Medical marijuana nonprofit evolves as new CEO steps in – The Columbus Dispatch

Cannabis Can of Ohio CEO Ally Reaves

A nonprofit that supports Ohio’s medical marijuana industry is undergoing changes after its CEO stepped down at the beginning of December to make way new leadership.

Ally Reaves, a longtime member of the medicinal cannabis industry and the founder of another regional nonprofit, took the reins of the Pickerington-based Cannabis Can from Bridget Williams, who left the position on Dec. 1.

Reaves is the founder and president of the nonprofit Midwest CannaWomen, which seeks to elevate women in the medical marijuana industry.

She helped found Cannabis Can but had to step away from the group when she took a job with Green Thumb Industries, a Chicago-based medical marijuana company with a processing facility in Milford. Reaves left a job as the company’s outreach coordinator in June.

“I was tired of being governed by the (Ohio) Board of Pharmacy,” Reaves said. “I wanted to keep my ancillary company and continue to do good work.”

Williams remains a board member for Cannabis Can! and will continue to advise the group, but said it was time to focus on her own medicinal marijuana clinic and promoting a book she recently published.

Williams owns and operates Green Harvest Health, which has clinics in Pickerington and the Cleveland suburbs.

Stepping back “gives me more time for the business I’ve already built,” Williams said.

Cannabis Can helps medical marijuana companies recycle their waste and holds regular community clean-ups and food drives.

“I think it’s going to be a great transition as Bridget hands that over,” said Gabrielle Dion Visca, editor and co-publisher of the online medical marijuana news outlet Medicate OH. “Ally is wonderful.”

Dr. Bridget Williams is stepping down as CEO of Cannabis Can, a nonprofit that supports the medicinal marijuana industry in Ohio.

Reaves will guide the group as it takes on a new initiative. Cannabis Can, which long has sought to soften the medicinal cannabis industry’s image, wants to expand its scope with the Sustainability Awards, which will be bestowed upon medical marijuana businesses in January.

“I’m looking forward to working together with different organizations that I’m a part of to create a community doing good work with good people,” Reaves said.

While she no longer will be involved in the group’s day-to-day operations Williams said she will help guide the group. The organization can benefit from new leadership, she added.

“Nonprofit work can be exhausting, and to keep fresh energy, you need to rotate things periodically,” Williams said. “I’m looking at this as a way to build new involvement, to make sure we are still doing the work that people in Ohio are looking for us to do.”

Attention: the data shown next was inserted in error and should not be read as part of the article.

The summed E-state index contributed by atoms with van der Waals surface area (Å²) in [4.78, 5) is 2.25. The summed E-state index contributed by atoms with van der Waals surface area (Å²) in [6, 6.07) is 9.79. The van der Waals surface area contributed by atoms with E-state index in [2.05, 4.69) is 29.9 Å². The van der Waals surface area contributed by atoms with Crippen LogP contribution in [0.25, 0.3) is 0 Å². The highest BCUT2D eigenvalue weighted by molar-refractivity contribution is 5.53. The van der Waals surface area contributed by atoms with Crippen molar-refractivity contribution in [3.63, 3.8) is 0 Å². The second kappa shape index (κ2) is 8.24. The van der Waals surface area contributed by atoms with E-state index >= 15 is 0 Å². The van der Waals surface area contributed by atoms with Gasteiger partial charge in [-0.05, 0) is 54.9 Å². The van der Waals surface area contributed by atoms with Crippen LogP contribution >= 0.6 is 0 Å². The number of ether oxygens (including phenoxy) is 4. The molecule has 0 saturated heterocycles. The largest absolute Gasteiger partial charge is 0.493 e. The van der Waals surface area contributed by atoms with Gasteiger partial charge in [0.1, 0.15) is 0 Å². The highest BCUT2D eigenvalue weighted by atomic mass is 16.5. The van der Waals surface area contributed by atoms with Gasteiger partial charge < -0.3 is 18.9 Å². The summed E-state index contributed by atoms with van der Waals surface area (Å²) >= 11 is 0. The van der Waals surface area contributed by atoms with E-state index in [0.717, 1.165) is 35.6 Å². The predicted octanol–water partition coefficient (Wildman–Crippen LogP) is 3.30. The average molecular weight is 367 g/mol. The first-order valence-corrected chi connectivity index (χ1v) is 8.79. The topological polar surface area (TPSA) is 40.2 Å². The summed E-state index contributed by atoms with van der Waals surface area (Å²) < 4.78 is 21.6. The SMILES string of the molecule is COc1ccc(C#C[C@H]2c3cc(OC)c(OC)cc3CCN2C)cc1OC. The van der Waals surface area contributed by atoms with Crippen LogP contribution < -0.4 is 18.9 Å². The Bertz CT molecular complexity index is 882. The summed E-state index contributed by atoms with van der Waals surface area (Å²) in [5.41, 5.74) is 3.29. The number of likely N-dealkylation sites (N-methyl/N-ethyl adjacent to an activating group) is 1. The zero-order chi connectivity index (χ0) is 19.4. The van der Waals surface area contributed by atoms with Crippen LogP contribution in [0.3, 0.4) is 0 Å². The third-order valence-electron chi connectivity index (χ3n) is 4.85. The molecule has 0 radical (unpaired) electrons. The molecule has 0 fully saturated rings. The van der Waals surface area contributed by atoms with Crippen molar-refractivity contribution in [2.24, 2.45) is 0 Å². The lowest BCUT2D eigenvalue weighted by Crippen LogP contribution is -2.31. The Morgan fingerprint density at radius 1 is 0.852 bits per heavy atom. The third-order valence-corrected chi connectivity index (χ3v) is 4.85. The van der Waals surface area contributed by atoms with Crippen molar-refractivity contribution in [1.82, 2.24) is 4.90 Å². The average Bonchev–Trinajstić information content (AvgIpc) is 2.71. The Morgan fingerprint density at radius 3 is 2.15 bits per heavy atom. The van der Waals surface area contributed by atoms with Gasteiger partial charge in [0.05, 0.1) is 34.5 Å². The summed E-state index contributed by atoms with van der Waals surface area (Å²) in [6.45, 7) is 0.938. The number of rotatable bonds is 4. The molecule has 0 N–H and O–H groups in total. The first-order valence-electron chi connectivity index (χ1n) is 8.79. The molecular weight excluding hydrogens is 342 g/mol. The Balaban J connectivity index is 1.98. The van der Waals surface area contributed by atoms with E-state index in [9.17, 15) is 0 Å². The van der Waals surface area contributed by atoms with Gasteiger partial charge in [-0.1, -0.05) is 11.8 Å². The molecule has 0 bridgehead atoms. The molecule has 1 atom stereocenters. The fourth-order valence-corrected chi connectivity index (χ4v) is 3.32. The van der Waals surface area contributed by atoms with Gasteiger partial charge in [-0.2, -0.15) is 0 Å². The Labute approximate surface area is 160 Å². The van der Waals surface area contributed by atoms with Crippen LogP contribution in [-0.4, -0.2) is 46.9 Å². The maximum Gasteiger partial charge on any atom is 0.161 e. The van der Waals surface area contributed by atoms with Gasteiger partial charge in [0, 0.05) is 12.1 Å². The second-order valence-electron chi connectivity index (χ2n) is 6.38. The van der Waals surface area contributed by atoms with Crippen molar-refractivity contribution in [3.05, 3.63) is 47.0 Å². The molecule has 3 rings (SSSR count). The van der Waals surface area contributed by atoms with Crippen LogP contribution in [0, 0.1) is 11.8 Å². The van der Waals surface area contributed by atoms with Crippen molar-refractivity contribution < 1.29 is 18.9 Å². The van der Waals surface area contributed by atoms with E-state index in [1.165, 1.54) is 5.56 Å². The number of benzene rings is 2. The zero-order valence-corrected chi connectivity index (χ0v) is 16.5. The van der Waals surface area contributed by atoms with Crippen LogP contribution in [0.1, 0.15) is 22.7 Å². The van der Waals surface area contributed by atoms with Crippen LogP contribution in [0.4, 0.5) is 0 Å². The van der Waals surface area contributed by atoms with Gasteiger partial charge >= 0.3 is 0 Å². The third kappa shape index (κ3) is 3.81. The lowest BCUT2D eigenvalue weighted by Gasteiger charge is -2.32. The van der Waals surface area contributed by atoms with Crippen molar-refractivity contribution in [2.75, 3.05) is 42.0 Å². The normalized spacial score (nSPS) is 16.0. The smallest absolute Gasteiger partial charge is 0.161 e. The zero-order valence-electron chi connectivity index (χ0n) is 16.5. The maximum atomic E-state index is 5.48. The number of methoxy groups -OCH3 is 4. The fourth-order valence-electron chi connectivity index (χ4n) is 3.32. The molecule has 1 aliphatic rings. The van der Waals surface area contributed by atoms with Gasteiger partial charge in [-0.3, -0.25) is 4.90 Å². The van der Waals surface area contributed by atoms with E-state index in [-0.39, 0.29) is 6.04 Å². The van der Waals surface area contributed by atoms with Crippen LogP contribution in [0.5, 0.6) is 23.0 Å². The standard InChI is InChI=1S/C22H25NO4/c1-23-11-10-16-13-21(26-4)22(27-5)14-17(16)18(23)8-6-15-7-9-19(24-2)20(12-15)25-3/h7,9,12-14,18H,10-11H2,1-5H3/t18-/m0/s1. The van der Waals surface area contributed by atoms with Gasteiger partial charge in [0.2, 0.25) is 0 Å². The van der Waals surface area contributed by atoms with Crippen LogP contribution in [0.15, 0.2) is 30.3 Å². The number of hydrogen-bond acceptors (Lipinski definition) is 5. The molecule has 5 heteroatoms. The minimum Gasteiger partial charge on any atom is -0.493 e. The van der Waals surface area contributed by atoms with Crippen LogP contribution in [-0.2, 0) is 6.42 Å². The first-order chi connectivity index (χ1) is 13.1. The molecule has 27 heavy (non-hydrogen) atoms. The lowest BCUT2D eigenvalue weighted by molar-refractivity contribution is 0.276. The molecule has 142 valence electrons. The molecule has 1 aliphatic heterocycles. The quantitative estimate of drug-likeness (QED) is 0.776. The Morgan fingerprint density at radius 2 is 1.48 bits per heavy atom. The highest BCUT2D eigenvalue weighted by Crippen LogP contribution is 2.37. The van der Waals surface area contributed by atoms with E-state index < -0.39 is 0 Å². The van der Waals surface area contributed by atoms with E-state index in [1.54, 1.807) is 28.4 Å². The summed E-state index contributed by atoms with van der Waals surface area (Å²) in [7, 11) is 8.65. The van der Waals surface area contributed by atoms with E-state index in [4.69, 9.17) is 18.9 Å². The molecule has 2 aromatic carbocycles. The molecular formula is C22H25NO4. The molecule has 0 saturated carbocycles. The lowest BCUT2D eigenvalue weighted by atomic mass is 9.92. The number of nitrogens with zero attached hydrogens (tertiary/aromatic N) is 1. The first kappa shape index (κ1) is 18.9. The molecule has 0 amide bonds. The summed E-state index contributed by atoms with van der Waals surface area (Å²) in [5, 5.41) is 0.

The doctor and entrepreneur still will play an important part in the organization, said Cole Wallis, Cannabis Can project manager.

“Her role is primarily to assist in the planning of programming and events to make sure we are sticking to mission and values,” he said.

Cannabis Can wants to accomplish two things with its 2021 Sustainability Awards, Williams said. The group wants to shine a light on progress the medical marijuana industry is making toward environmental sustainability and encourage more companies to adopt sustainable business practices.

The group is partnering with several other organizations to present the awards, including Medicate OH.

“A big part of what Cannabis Can is about is having companies be caught doing good and changing the stigma around cannabis,” Williams said. “So many of them do great work to help Ohio, and the consumers don’t know that.”

Dec. 31 is the deadline to apply for one of the awards.

Williams’ book “Courage in Cannabis” is an anthology and recently became available for purchase. The text has more than a dozen authors describing their experiences as patients or industry insiders and how their work with marijuana changed their lives.

“The authors are from nearly all over the country,” she said. “Several are in Texas, Ohio, Michigan, New Jersey and North Carolina.”

Franny Tacy is one of them. She began planting hemp on a farm in North Carolina in 2017 and now sells hemp and wellness products in her home state, along with South Carolina, Georgia, Florida, Virginia and Connecticut under the umbrella of her company Franny’s Pharmacy.

Tacy wrote about the obstacles she faced getting started in the hemp industry and offers advice to readers. The crop is a close relative of marijuana and was still illegal throughout much of the country when she harvested her first hemp plants.

Dorothy Thigpen, who lives in Columbus, said her mother used marijuana when she went through chemotherapy for lymphoma in the late 1970s and early 1980s.

“The main problem was that she just could not eat, she had no energy, and she was very lethargic,” Thigpen said. “As soon as she tried cannabis, she was craving something to eat.”

Studies suggest that marijuana can treat the side effects of chemotherapy, and a pharmaceutical form of THC is FDA-approved for some chemotherapy patients. However, most doctors stress that more research is needed on the topic.

pcooley@dispatch.com

@PatrickACooley

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